America’s urban firehouses combine form with function in solidly-built structures, making them ideal candidates for respectful residential restoration.
(image via: Daytonian In Manhattan/Alice Lum)
Architect Franklin Baylis, designer of the 1906-vintage Fire Patrol House #2 in New York City’s Greenwich Village, would no doubt be pleased to see his original work revealed after so many years. Bland and unappealing painting, re-painting and over-painting had obscured the firehouse facade’s intricate detailing but all that would change when media celeb Anderson Cooper bought the building for $4.3 million and embarked on an extensive (and doubtless expensive) restoration.
(images via: Curbed)
The term “restoration” shouldn’t be taken literally – Cooper was looking to LIVE in the building, not fight fires from it. Even so, the new owner of the 8,240-square-foot former firehall at 84 West 3rd Street intends to restore the old fireman’s gymnasium for his personal use and although the front garage door is now black, the station’s iconic bust of Mercury is looking pretty good for a dude going on 108!
(images via: H + A)
The town of Newport, Rhode Island was founded in 1639, which makes the historic Hose 8 firehouse one of the burg’s newer structures. When structural issues appeared to consign the late nineteenth century building to the wrecker’s ball, Boston-based Hacin + Associates architecture and design firm stepped in with an intriguing plan: completely dismantle the three-story firehouse and rebuild it, brick by brick, with a flexible modern interior suitable for homeowners. Upon completion of the three-year-long project, The Newport Restoration Foundation awarded H + A the Doris Duke Preservation Award honoring the firm’s “heroic efforts to save a building that would have otherwise been lost”.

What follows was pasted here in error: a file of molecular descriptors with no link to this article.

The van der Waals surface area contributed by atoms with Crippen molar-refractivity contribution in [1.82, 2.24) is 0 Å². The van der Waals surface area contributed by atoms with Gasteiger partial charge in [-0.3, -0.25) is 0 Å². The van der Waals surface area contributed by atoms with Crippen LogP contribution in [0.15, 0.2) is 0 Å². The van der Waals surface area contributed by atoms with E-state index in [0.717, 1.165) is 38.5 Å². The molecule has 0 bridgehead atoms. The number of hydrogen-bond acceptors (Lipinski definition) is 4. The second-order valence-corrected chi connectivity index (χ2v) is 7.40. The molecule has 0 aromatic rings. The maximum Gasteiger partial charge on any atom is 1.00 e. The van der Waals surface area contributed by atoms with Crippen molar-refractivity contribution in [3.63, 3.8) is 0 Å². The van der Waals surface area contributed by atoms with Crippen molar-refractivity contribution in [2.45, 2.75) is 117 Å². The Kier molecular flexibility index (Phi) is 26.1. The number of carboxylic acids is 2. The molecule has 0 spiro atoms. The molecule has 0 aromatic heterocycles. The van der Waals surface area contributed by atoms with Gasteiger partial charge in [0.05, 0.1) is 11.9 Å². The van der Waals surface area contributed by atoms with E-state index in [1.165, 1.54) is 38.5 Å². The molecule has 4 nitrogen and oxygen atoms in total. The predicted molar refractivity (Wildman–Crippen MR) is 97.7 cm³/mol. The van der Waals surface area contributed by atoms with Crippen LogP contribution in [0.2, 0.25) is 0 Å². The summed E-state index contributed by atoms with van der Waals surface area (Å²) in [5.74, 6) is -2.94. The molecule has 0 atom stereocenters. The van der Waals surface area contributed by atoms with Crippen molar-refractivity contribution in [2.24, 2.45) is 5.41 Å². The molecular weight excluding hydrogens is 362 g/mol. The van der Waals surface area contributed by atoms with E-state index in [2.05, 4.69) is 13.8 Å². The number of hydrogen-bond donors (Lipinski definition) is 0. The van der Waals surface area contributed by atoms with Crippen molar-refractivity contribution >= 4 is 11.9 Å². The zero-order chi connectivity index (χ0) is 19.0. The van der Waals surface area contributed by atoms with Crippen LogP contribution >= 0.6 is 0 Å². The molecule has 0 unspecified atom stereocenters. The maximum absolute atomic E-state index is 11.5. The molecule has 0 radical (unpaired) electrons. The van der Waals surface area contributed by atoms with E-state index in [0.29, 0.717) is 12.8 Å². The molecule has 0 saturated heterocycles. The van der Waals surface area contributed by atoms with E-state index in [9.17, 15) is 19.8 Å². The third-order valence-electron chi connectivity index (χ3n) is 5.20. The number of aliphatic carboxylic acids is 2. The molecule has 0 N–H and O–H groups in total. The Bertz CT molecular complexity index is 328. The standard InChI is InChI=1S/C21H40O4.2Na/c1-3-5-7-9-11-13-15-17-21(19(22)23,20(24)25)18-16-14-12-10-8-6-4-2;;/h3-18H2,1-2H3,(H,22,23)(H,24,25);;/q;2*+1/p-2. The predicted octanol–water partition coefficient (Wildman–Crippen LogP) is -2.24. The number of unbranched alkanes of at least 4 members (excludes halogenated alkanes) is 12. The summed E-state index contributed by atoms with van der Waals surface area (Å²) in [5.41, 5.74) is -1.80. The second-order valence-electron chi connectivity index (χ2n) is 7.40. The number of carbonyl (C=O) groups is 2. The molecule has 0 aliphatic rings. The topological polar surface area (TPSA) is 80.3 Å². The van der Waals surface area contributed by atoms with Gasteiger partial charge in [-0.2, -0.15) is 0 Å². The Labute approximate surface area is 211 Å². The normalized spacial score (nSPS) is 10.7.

Ravenswood; You Would Too
(image via: Your Windy City Guide)
Chicago Fire anyone? The Windy City found itself chock-a-block with redundant firehouses in the late 1950s when the many competing private fire protection companies were absorbed by the municipal government. Some, like the restored Ravenswood beauty above, found themselves in revitalized residential neighborhoods where their form took precedence over their former function.
(images via: Hall Of Flame, StrawStickStone/Cragin Spring and Chicago Scanner)
In its previous life, the structure was Patrol #8 of the Chicago Fire Insurance Patrol. Listed for $1,275,000 in 2006 (just before the national financial crisis clobbered the housing market), the cozy firehall features two bedrooms, two baths, a wine cellar and an expansive first floor formerly reserved for parking fire engines. The building looked almost naked without its current covering of ivy, though the “before” photo above from StrawStickStone does reveal some of its architectural highlights.
San Francisco Treat
(images via: Zillow)
Give my regards to Broad Street… San Francisco that is! Operating from 1896 to 1974, Firehouse 33 enjoyed an eventful life that included the Great San Francisco Earthquake when it was just a decade old. These days, the station does double duty as a two bedroom/2 bathroom home and a working business: the San Francisco Fire Engine Tours & Adventures company – it even has a 1955 red Mack Truck fire engine parked in the garage. Kiss those traffic jams goodbye!